In the case Bernoulli's equation, the external work done on the fluid is the flow work $$V\Delta p$$ and is due to the difference in pressures at the input and output and is positive if $$p_{1}>p_{2}$$. The internal work done on the system is the work done by gravity resulting in a change in potential energy. The change in potential energy $$\Delta PE$$ is negative when $$y_{1}>y_{2}$$.

Putting it all together we have

$$V(p_{2}-p_{1})-(-mg(y_{2}-y_{1})=W_{net}=\frac{1}{2} mv_{2}^{2} - \frac{1}{2} mv_{1}^{2} \ldotp$$

When applying the work energy principle, the source of the energy for performing $$W_{net}$$ is irrelevant. It can come from flow work, work done by gravity, or a combination of both. Bernoulli's equation allows for the possibility of both.

The above is consistent with the work-energy theorem which only addresses the effect of the net work done on an object, namely to change its kinetic energy. The source(s) of the energy for performing the net work is irrelevant.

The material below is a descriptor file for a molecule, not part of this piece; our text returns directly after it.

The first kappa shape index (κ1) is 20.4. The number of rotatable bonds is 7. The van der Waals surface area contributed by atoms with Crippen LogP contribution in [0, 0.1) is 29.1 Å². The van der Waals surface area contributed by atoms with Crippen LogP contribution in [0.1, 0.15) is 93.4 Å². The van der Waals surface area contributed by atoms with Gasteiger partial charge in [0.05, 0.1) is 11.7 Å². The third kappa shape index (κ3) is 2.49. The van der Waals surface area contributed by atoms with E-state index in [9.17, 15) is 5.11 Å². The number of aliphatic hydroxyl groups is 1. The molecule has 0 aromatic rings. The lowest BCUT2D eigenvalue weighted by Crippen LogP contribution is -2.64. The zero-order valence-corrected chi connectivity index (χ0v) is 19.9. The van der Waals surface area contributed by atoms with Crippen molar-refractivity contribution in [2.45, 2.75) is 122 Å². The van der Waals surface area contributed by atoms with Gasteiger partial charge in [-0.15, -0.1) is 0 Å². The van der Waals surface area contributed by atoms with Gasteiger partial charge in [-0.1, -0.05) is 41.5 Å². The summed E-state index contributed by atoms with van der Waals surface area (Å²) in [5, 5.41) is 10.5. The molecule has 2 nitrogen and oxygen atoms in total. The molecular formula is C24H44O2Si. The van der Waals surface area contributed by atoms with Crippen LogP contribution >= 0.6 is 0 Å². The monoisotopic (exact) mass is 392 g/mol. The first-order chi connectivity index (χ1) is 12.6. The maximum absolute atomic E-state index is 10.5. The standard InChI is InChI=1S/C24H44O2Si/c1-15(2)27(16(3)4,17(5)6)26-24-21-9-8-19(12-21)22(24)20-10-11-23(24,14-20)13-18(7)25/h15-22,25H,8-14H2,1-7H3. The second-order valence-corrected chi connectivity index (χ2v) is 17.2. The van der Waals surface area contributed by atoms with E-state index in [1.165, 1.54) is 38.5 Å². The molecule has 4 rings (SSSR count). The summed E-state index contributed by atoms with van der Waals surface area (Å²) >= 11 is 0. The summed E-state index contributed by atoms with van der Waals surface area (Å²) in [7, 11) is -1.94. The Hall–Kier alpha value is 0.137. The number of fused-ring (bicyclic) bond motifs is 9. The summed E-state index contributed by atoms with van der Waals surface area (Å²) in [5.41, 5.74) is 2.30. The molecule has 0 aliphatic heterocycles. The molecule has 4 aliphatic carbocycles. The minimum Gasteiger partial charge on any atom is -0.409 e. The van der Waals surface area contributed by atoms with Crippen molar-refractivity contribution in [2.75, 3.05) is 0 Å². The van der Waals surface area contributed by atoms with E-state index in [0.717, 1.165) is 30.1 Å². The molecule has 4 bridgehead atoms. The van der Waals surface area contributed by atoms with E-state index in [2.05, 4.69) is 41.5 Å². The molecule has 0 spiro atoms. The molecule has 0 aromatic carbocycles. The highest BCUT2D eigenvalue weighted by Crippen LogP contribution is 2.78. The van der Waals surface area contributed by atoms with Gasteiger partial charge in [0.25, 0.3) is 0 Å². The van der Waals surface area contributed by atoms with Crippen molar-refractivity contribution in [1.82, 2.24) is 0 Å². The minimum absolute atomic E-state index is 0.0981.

Hope this helps.

• pl see edited q
– Babu
Apr 13, 2020 at 12:08
• @DDD4C4U I will update my answer to respond to your edit. Apr 13, 2020 at 13:18
• @DDD4C4U I have updated my answer. Apr 13, 2020 at 16:22
• "The work energy theorem does not include potential energy because for a change in potential energy only, the net work done on an object equals zero." What about for an object that just is falling? Apr 13, 2020 at 16:25
• @AaronStevens Perhaps the wording could have been better. It was meant to convey the idea that there is no potential energy term on the right side of the work energy equation. It was not meant to imply that potential energy cannot be involved in the left side (net work). Apr 13, 2020 at 16:43

BobD's answer is long, Charles's answer is short, so I will go in the middle :)

The key is the word net. The net work done on an object is equal to its change in kinetic energy. $$W_\text{net}=\Delta K$$ You can easily break the net work done on an object into work done by conservative forces internal to the system and work done by external forces.

$$W_\text{net}=W_\text{cons.}+W_\text{ext.}=\Delta K$$